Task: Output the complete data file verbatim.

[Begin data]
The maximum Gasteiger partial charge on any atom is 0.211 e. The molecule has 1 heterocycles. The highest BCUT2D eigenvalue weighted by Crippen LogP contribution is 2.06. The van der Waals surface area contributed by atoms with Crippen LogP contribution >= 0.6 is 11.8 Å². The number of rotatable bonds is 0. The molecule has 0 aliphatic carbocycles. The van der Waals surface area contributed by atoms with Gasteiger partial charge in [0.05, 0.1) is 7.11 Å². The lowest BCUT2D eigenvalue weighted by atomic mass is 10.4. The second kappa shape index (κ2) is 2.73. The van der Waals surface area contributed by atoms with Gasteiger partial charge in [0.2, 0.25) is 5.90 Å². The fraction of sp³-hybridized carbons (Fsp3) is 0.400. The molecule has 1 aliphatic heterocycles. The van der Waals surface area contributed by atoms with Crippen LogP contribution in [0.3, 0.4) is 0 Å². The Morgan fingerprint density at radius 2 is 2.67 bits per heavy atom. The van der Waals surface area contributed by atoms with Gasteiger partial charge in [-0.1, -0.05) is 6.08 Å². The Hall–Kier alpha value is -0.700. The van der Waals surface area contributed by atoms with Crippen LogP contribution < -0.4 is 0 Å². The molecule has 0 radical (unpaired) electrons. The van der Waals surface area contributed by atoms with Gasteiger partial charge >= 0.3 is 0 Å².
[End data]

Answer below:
The maximum Gasteiger partial charge on any atom is 0.211 e. The molecule has 1 heterocycles. The highest BCUT2D eigenvalue weighted by Crippen LogP contribution is 2.06. The van der Waals surface area contributed by atoms with Crippen LogP contribution >= 0.6 is 11.8 Å². The number of rotatable bonds is 0. The molecule has 0 aliphatic carbocycles. The van der Waals surface area contributed by atoms with Gasteiger partial charge in [0.05, 0.1) is 7.11 Å². The lowest BCUT2D eigenvalue weighted by atomic mass is 10.4. The second kappa shape index (κ2) is 2.73. The van der Waals surface area contributed by atoms with Gasteiger partial charge in [0.2, 0.25) is 5.90 Å². The fraction of sp³-hybridized carbons (Fsp3) is 0.400. The molecule has 1 aliphatic heterocycles. The van der Waals surface area contributed by atoms with Crippen LogP contribution in [0.3, 0.4) is 0 Å². The Morgan fingerprint density at radius 2 is 2.67 bits per heavy atom. The van der Waals surface area contributed by atoms with Gasteiger partial charge in [-0.1, -0.05) is 6.08 Å². The Hall–Kier alpha value is -0.700. The van der Waals surface area contributed by atoms with Crippen LogP contribution < -0.4 is 0 Å². The molecule has 0 radical (unpaired) electrons. The van der Waals surface area contributed by atoms with Gasteiger partial charge >= 0.3 is 0 Å².